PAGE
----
It is the rainy season here in Vancouver. This past week has seen a huge amount of water drop from the sky. Whenever the rains are heavy, the manhole cover in front of my home rattles away loudly, sometimes even waking me up in the middle of the night. I have even stood on top of that slab of iron, feeling the power of the storm waters forcing their way upwards, threatening to push the metal circle from its setting.
All the rattling over the past few days reminded me of the artwork that Sue and I submitted for the Ironclad Art contest that the City of Vancouver ran many months ago, in order to find new artwork for the municipalities’ storm and sewer covers.
I know that plenty of professional graphic designers have issues surrounding the logistics and ethics involved with procuring design services via “contests”. Many designers won’t enter a contest just to issue a statement. Just look at the tempest in a teapot the federal government has stirred up with their Canada 150 Logo Design Contest.
Sue and I discussed the merits of entering the Ironclad Art contest, and we both came to the same conclusion… “Let’s go for it”. We were not all that busy in the studio at the time, and it sounded like fun. At least this “contest” had some form of limited design brief, and guidelines for what the City was looking for. The allure of having our design cast in metal and publicly displayed throughout the city for decades to come was very appealing. We knew our chances of being chosen were slim, but the opportunity to design something as esoteric as a manhole cover was too great to pass up.
Looking back on our designs months later with fresh eyes, I think they turned out really great. Although our submissions were not chosen to be produced, Sue’s squirrel design was short listed.
… and we were right, it was fun.
We have had the fortune of working on a few design projects with Chef William Robitaille, and Notturno is probably our favourite. The tiny Italian restaurant was open for a year or two in Gastown (a few blocks from our studio), and when Bill got involved, he took the initiative to revamp the menu, the space, and the branding.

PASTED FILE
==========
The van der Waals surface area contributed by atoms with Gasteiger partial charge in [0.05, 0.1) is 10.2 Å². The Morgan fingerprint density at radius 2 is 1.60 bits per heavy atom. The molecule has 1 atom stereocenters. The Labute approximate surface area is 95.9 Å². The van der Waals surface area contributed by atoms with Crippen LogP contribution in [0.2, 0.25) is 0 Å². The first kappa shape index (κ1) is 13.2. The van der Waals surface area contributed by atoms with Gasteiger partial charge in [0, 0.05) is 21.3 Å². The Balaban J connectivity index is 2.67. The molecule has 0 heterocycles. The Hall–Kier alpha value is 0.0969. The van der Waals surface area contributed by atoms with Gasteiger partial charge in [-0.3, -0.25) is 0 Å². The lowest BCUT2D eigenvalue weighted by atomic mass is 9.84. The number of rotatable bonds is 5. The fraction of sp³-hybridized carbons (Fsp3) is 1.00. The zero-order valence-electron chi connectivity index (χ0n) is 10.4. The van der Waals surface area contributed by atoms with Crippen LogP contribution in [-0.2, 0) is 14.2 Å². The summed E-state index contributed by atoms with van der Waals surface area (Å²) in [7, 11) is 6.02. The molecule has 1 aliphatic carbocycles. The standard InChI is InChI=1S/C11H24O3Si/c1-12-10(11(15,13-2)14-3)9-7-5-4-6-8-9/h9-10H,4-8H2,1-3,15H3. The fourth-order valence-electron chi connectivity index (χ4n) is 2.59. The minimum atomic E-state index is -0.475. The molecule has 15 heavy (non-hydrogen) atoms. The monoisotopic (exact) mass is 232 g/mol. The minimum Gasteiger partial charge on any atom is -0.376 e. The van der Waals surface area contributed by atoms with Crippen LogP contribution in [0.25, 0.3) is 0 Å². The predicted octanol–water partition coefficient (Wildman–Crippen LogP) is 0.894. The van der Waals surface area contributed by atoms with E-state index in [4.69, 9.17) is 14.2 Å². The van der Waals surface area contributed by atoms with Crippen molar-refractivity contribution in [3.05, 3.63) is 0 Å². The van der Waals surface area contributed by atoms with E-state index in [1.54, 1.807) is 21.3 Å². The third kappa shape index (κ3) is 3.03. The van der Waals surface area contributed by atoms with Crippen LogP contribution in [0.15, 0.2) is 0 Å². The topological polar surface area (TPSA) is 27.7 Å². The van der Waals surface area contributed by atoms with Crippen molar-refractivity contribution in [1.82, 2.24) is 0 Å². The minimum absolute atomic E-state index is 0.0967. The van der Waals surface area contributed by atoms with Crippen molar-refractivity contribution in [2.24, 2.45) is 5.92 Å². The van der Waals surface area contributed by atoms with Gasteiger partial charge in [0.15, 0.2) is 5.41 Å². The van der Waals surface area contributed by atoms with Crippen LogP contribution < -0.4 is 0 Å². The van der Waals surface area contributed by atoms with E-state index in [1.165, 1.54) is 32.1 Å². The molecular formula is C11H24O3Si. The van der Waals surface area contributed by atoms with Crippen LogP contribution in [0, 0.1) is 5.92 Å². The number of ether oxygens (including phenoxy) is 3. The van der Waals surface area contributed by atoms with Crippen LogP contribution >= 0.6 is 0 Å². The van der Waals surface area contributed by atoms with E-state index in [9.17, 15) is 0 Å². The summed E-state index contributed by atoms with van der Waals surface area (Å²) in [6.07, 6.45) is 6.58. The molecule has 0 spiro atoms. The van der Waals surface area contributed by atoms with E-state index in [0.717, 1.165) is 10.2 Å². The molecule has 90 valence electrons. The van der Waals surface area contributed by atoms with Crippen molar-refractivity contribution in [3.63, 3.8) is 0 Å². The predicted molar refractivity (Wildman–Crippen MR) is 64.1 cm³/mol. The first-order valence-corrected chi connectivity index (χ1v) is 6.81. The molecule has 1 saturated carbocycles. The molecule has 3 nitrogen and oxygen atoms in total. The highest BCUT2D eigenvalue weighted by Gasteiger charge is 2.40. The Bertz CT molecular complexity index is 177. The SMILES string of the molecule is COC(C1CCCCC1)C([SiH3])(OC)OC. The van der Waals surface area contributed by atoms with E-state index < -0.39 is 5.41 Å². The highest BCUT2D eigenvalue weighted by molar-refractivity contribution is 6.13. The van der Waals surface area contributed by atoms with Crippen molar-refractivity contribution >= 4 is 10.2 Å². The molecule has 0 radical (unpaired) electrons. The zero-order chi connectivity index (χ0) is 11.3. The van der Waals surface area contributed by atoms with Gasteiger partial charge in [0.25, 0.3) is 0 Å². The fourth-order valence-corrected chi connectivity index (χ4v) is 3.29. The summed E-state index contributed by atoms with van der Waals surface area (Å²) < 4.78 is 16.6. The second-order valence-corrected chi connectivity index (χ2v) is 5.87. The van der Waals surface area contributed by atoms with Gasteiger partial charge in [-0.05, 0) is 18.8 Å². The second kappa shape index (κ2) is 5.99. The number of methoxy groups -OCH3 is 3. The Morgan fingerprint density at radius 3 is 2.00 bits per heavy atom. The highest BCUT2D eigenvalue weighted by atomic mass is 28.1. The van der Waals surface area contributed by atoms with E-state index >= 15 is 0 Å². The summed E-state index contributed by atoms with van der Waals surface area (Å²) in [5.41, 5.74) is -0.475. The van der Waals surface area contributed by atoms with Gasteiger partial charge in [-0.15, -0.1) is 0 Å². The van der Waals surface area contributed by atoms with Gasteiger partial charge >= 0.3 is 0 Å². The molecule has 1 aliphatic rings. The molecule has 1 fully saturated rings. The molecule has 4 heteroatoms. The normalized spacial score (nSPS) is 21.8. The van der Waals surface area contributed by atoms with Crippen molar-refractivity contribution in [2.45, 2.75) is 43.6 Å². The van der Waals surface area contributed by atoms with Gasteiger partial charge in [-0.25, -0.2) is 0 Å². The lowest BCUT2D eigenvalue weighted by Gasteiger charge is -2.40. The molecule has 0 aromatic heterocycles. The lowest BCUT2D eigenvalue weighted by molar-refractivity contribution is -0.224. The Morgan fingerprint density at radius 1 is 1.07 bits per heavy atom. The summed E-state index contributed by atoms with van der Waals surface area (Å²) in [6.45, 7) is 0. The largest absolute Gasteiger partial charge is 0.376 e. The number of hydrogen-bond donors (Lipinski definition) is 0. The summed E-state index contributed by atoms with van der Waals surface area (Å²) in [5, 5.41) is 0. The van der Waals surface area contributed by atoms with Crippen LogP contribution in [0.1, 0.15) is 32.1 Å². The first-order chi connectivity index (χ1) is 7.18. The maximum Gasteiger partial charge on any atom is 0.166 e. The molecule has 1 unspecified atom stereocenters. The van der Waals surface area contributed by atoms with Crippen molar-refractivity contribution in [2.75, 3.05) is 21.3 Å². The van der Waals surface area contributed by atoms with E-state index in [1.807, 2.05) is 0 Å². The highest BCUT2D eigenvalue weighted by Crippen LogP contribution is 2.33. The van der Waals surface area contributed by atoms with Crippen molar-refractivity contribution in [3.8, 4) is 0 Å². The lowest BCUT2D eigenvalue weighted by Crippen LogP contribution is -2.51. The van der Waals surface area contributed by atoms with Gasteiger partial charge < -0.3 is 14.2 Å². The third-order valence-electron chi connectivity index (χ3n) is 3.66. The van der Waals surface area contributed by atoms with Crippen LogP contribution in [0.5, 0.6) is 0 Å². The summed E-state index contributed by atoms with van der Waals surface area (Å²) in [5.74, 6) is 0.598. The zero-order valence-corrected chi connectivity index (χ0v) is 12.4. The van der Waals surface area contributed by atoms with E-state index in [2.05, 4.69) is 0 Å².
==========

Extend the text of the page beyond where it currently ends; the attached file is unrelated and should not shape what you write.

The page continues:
Boasting Vancouver’s best bartender (known only as “H”) and Chef Robitaille’s ever evolving menu of Italian-inspired plates that highlight seasonal, market-fresh local fare, you can’t go wrong with whatever you order. The small space doesn’t have a typical kitchen… everything is expertly prepared to order right in front of you, behind the bar. Inspired by the region of the menu, we developed a custom wordmark (in the “tuscan” style) to serve as the foundation for the rebrand, capturing not only the flavour of the food, but the atmosphere of the elegantly rustic black-and-white room.
We held our 10four Christmas party at Notturno last holiday season, and Bill definitely treated us right. Notturno is like a well kept secret, but we felt it only fair to share the rebrand that we produced to quietly re-launch this Gastown gem for Foodies “in-the-know”.
We had an incredibly busy summer. One of the projects that kept us from hitting the beach was From Rationing To Ravishing, an exhibit that we developed for The Museum of Vancouver. Opened last month, From Rationing To Ravishing is the follow up show to the extremely popular Art Deco Chic exhibit that we designed for MOV back in 2012. Guest curated by the charismatic duo of Ivan Sayers and Claus Jahnke, the exhibit traces the shifting Vancouver fashion landscape from wartime austerity to girlish glamour throughout the 40s and 50s. We are fortunate to have a fantastic relationship with the Museum… they trusted us to develop all elements of the brand for the show; everything from the entire exhibit and accompanying graphics, to the exhibit catalogue, to the marketing materials.
There are over 80 garments on display, accompanied by many accessories and other period pieces. Highlights include: wartime wedding dresses (one made from a parachute!), Boeing Vancouver overalls, cocktail dresses, and fashions designed by renowned European couturiers, including Christian Dior, Cristóbal Balenciaga, and Elsa Schiaparelli.
You really should go check it out (open until at least March, 2015), but until you do, we’ve got more photos for you here.